Posted on Wednesday, Apr 04 2007 @ 08:21 CEST by Thomas De Maesschalck
An Australian discovered a new comet with an off-the-shelf digital camera last month. He spotted a green comet which is now known as Comet Lovejoy (C/2007 E2).
On March 15th, Terry Lovejoy of Thornlands, Queensland, Australia, discovered a 9th-magnitude comet in the southern constellation Indus the Indian. In reporting the find to the Central Bureau for Astronomical Telegrams (CBAT), in Cambridge, Massachusetts, Lovejoy described the comet as having a coma that appeared distinctly green in color, with a slight extension to the southwest.
Remarkably, Lovejoy made the discovery not with a telescope but using an off-the-shelf digital camera! In fact, it appears to be the very first case of the discovery of a comet discovered in this manner.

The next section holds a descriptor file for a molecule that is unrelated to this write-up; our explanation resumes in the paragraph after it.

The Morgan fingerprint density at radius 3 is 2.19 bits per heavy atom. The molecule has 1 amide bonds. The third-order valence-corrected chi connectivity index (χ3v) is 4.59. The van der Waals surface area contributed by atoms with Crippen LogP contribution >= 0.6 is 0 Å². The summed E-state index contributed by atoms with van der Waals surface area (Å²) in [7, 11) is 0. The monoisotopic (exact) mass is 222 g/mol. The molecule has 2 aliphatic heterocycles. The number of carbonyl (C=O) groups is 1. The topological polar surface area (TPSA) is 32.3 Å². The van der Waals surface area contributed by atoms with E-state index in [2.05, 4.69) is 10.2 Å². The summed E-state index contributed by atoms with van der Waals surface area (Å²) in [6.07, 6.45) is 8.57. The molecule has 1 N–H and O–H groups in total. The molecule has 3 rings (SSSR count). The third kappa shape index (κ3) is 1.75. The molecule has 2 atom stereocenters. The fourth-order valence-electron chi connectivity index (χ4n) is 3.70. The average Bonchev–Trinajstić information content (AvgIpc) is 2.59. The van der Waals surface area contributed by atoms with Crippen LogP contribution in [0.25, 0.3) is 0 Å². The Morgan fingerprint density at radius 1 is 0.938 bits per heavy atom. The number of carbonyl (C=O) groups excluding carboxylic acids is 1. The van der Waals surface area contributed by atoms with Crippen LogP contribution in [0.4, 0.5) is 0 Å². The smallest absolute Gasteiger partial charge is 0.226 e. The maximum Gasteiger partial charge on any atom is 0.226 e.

Lovejoy was using a Canon 350D with a zoom lens set to 200-mm focal length at f/2.8. Lovejoy spotted the object near the frame edge in 16 exposures of 90 seconds each. The images were obtained during a comet-hunting survey that Lovejoy has been conducting for more than two years.
More info at MSNBC
. The comet should be visible by the end of this month:
During April 20-25, the comet will appear to cross the Milky Way while passing through the southern half of Aquila the Eagle. This is also about the time when it will be passing closest to Earth (41 million mi/66 million km, Apr. 24-26) and should appear at its brightest. Toward month's end, it will glide between Lyra the Lyre and Hercules, and appearing to pass almost directly overhead at around 3 a.m. local daylight time.